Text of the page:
x Abu Dhabi, UAEWednesday 17 January 2018

India's still-growing population threatens 'ungovernable mess'

Efforts to control growth are hindered by a reluctance to take punitive measures, with children seen as old-age security.

LUCKNOW // Fatigue and anxiety line Raj Rani's gaunt face as she worries about fixing the next meal for her five children. Her family gleans a pitiful living from the 60 rupees (Dh4.60) she earns as a construction labourer for each day's work. Her husband used to work in a local tannery, but was laid off a year ago during the economic slowdown and has been unable to find work since.

Ms Rani survives on one meal each night so that she can feed all of her children, aged between 11 months and 12 years. She developed anaemia during her last pregnancy about a year ago, and sometimes is too weak to work. "When I don't work, my children go hungry," she said, craning her neck to watch one of her children, lolling in a mud path nearby, naked and with a distended belly. "Deciding how many children to give birth to is not in my hands. They are an act of God."

Here in Uttar Pradesh, India's largest and most populous state, home to 180 million people, the use of contraception is rare. Fewer than 30 per cent of married women use condoms or birth control pills, well below the national average of 48.5 per cent, according to India's National Family Health Survey. In economically depressed states such as Uttar Pradesh, an average woman bears up to four children in her lifetime. The average birth rate for the entire country has fallen to three, down from six in 1950. But the country's population still grew by 1.4 per cent over the past five years. At this rate, India is expected to eclipse China as the world's most populous nation by 2050.

It is a problem that India's health minister, Ghulam Nabi Azad, described as a "population growth volcano" waiting to explode. Last week, Open, a national weekly, reported the grim predictions of an independent Indian think tank. According to the Kesroli group, "India is poised on the brink of anarchy and could hurtle very fast into an ungovernable mess" if it does not curb its population growth.

It could also lose its hard-won economic gains and witness civil unrest rooted in issues of right to livelihood as the resource-scarce country struggles to feed its growing population. Analysts cite over-population as the main reason for India's social ills such as poverty and illiteracy. According to the Multidimensional Poverty Index, developed by the United Nations Development Programme, about 645m people, or 55 per cent of India's population, are defined as "poor" based on 10 indicators including standard of living, education and nutrition.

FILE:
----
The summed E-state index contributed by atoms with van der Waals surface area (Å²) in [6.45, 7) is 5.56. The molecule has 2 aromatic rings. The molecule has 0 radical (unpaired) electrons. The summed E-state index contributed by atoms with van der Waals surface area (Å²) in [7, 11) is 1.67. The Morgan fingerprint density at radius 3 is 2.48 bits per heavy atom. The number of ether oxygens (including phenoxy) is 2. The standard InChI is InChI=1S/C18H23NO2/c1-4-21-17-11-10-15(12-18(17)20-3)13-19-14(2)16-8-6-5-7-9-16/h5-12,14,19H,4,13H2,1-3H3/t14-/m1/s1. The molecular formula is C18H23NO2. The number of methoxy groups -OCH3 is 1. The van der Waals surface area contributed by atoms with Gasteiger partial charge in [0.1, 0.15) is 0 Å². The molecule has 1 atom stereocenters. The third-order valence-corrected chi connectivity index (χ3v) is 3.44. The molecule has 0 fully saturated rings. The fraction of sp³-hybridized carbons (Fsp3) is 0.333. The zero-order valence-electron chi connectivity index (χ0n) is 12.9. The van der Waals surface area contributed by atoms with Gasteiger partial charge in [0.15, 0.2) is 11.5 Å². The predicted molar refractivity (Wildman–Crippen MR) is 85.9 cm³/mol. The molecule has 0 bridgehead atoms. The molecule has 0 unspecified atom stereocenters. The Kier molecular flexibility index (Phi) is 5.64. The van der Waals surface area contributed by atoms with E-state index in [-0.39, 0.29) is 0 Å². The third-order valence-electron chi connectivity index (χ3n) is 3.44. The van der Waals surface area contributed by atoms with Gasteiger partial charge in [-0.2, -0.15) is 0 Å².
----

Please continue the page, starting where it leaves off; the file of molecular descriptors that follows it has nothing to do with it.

Eight of India's 28 states, including Uttar Pradesh, account for more poor people than in the 26 poorest African nations combined. AR Nanda, the executive director of the New Delhi-based Population Foundation of India, said: "India's population growth can be compared to a fast-moving express train, which has applied its brakes but cannot stop immediately because of its momentum," But the health ministry is largely conflicted over ways to curb it.

With 50 per cent of the population now at the reproductive age of between 15 and 49 years, the government is worried about the 69.1 per cent of people who do not use contraceptives. Unlike China, India has a strong aversion to controlling reproductive habits of people by using punitive measures. "Let me make it very clear: we are not in favour of controlling population growth through any kind of legislation," Mr Azad said.

At the heart of that aversion, is former prime minister Indira Gandhi's aggressive sterilisation programme in the 1970s, which promoted compulsory vasectomies for men with two or more children. The programme was deeply unpopular; in large swathes of rural India, people liken vasectomies to castration. According to the latest National Family Health Survey, 37 per cent of Indian women have undergone sterilisation, against just one per cent of men.

"The only way is to generate awareness and persuade people to have small families for the betterment of the health of mothers and their babies," Mr Azad said. India's National Population Stabilisation Fund said it was making rapid strides in getting people in impoverished states to adopt new forms of birth control like intrauterine devices. But analysts point out that these measures will not produce long-term results until mindsets change. Large families have been the norm in India, with children seen as old-age security, especially among the poor.

In a largely patriarchal society, women often enjoy little freedom of choice over their own reproductive rights. The decision to have more children is often influenced by the obsession of Indians for a male child. Ms Rani said her husband was staunchly against sterilisation until they have a son. The couple have five daughters. "My husband is desperate for a boy," she said. achopra@thenational.ae